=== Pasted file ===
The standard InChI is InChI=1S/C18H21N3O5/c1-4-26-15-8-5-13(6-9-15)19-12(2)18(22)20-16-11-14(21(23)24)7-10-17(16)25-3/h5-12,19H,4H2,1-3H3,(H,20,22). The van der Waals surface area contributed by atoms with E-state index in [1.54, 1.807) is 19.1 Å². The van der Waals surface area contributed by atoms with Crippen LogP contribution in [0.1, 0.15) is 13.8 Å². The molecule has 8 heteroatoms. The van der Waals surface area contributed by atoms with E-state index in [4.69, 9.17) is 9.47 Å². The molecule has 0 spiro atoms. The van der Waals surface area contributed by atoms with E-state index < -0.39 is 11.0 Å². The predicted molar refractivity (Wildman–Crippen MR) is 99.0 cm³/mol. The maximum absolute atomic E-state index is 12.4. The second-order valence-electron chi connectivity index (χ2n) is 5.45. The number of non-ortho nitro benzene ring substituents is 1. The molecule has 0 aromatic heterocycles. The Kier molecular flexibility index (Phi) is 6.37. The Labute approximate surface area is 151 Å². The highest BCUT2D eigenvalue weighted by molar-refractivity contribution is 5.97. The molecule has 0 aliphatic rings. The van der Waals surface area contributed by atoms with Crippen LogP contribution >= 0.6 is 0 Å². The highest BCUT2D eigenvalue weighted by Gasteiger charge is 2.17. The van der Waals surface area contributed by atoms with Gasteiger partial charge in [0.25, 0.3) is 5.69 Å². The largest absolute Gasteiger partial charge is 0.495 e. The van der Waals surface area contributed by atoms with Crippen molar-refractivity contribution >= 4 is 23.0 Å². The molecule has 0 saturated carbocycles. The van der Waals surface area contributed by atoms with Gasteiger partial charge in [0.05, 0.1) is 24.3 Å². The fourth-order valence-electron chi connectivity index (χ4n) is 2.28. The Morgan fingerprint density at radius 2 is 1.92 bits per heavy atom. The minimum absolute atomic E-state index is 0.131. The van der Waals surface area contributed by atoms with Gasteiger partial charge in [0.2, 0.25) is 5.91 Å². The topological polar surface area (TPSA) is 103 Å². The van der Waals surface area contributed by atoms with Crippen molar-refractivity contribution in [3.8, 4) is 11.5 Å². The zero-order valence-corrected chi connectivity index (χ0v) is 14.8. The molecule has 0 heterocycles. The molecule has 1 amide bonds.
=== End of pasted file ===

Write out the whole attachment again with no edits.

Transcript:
The standard InChI is InChI=1S/C18H21N3O5/c1-4-26-15-8-5-13(6-9-15)19-12(2)18(22)20-16-11-14(21(23)24)7-10-17(16)25-3/h5-12,19H,4H2,1-3H3,(H,20,22). The van der Waals surface area contributed by atoms with E-state index in [1.54, 1.807) is 19.1 Å². The van der Waals surface area contributed by atoms with Crippen LogP contribution in [0.1, 0.15) is 13.8 Å². The molecule has 8 heteroatoms. The van der Waals surface area contributed by atoms with E-state index in [4.69, 9.17) is 9.47 Å². The molecule has 0 spiro atoms. The van der Waals surface area contributed by atoms with E-state index < -0.39 is 11.0 Å². The predicted molar refractivity (Wildman–Crippen MR) is 99.0 cm³/mol. The maximum absolute atomic E-state index is 12.4. The second-order valence-electron chi connectivity index (χ2n) is 5.45. The number of non-ortho nitro benzene ring substituents is 1. The molecule has 0 aromatic heterocycles. The Kier molecular flexibility index (Phi) is 6.37. The Labute approximate surface area is 151 Å². The highest BCUT2D eigenvalue weighted by molar-refractivity contribution is 5.97. The molecule has 0 aliphatic rings. The van der Waals surface area contributed by atoms with Crippen LogP contribution >= 0.6 is 0 Å². The highest BCUT2D eigenvalue weighted by Gasteiger charge is 2.17. The van der Waals surface area contributed by atoms with Gasteiger partial charge in [0.25, 0.3) is 5.69 Å². The largest absolute Gasteiger partial charge is 0.495 e. The van der Waals surface area contributed by atoms with Crippen molar-refractivity contribution >= 4 is 23.0 Å². The molecule has 0 saturated carbocycles. The van der Waals surface area contributed by atoms with Gasteiger partial charge in [0.05, 0.1) is 24.3 Å². The fourth-order valence-electron chi connectivity index (χ4n) is 2.28. The Morgan fingerprint density at radius 2 is 1.92 bits per heavy atom. The minimum absolute atomic E-state index is 0.131. The van der Waals surface area contributed by atoms with Gasteiger partial charge in [0.2, 0.25) is 5.91 Å². The topological polar surface area (TPSA) is 103 Å². The van der Waals surface area contributed by atoms with Crippen molar-refractivity contribution in [3.8, 4) is 11.5 Å². The zero-order valence-corrected chi connectivity index (χ0v) is 14.8. The molecule has 0 heterocycles. The molecule has 1 amide bonds.